TACL Seminar Fall '03
Fall '03 Schedule
|Sep 12||Dominic Duggan - Stevens Inst||Type-Based Distributed Access Control||Abstract|
|Sep 26||Spyros Triantafyllis||LIL: A portable low-level language for expressing runtime support code||Abstract|
|Oct 3||Dinghao Wu||Precise Race Detection Using Sequential Program Analysis and Model Checking||Abstract|
Type-Based Distributed Access Control
The term 'distributed access control' is used here to refer to a weak form of information flow control, one that ensures that access control restrictions on data are propagated to all the places where it is accessed in a distributed system. The motivation for DAC is accountability: building an audit trail based on accesses to data. The key to making this practical is performing the access checks statically, at compile-time.
Various forms of type-based access control and information flow control require that network security be maintained by the runtime rather than the application. This is because the guarantees of the information flow might otherwise be violated by unsafe communication. This talk presents the 'Key-based Decentralized Label Model (KDLM)', an approach to extending a type system for distributed access control to a typed API for cryptographic operations, that ensures that the access control restrictions are preserved by the application's use of cryptography to secure communications. The notion of 'declassification certificates' is introduced to support the declassification of encrypted data.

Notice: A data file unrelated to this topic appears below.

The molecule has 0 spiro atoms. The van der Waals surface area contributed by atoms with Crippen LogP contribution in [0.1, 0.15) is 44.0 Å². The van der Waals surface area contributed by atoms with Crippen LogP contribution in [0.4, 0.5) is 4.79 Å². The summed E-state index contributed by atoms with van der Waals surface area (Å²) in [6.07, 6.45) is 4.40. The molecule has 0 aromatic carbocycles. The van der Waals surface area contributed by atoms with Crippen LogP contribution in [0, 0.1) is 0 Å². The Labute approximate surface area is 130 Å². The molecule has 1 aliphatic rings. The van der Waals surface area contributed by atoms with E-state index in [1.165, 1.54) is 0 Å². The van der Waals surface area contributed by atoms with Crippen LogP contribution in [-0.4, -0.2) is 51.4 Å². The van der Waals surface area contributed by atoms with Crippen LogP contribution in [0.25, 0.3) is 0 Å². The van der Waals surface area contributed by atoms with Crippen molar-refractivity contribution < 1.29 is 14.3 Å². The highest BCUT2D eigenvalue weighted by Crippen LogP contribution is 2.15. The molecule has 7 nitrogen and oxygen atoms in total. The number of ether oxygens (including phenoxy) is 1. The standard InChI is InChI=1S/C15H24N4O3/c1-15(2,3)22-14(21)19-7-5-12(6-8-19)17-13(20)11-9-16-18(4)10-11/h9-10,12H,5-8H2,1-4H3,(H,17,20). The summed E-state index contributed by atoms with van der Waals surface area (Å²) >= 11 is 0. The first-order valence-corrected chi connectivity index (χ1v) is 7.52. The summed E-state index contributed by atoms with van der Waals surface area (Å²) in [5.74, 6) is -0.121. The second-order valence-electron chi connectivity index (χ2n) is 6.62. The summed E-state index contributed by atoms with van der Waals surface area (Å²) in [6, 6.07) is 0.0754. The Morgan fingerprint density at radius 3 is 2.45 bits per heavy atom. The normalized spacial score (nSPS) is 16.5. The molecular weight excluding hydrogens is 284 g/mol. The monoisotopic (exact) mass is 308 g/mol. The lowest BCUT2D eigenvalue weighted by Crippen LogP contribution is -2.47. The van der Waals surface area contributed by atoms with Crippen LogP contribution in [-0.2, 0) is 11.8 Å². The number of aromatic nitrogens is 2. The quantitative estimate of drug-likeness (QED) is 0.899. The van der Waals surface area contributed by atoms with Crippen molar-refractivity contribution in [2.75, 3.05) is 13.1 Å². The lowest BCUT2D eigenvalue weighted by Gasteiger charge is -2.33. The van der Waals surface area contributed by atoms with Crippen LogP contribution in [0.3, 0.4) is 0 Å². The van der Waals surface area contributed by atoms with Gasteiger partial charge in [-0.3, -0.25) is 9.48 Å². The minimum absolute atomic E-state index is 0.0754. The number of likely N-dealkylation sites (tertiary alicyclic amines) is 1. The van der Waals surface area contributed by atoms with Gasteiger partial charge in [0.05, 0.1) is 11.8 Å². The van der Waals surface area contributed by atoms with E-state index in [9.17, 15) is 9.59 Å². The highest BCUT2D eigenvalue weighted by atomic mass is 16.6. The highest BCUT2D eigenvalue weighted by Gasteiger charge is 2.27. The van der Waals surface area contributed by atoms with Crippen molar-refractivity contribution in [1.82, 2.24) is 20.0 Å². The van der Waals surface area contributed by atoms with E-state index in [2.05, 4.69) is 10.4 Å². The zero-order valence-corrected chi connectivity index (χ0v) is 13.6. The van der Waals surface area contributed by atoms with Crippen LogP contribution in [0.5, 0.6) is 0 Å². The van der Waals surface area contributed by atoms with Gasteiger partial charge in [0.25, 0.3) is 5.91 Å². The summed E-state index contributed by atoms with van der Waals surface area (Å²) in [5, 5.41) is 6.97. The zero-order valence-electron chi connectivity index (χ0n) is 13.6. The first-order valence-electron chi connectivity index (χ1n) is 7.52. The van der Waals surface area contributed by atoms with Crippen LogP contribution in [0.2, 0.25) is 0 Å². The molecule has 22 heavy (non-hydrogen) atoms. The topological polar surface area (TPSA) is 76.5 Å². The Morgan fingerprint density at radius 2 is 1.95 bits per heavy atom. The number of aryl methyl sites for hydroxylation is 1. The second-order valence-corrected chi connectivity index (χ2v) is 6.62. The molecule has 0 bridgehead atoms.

This is joint work with Tom Chothia (Stevens) and Jan Vitek (Purdue University).
LIL: A portable low-level language for expressing runtime support code
The ORP managed runtime environment consists of a core virtual machine (VM), several just-in-time compilers (JITs), and a garbage collector (GC). In order to avoid exposing the VM, the JITs, and the GC to each other's implementation specifics, ORP employs a call-based runtime-support interface. Whenever the user's code requires runtime support, an ORP JIT generates calls to VM generated code stubs, which may in turn call the GC. LIL is a low-level, architecture-independent language for expressing such code stubs. The first part of the talk describes LIL and its implementation, with emphasis on the LIL code generator for IPF. It demonstrates that LIL makes the development of runtime support stubs much easier, less error-prone, and more portable than the direct generation of such code stubs in machine language. Moreover, these gains in flexibility and maintainability come at negligible performance loss. The second part of the talk describes how LIL can be used in order to implant VM-dependent or GC-dependent code directly into JITed code. This implanting avoids the performance losses associated with a call-based interface yet retains the modularity of ORP's components.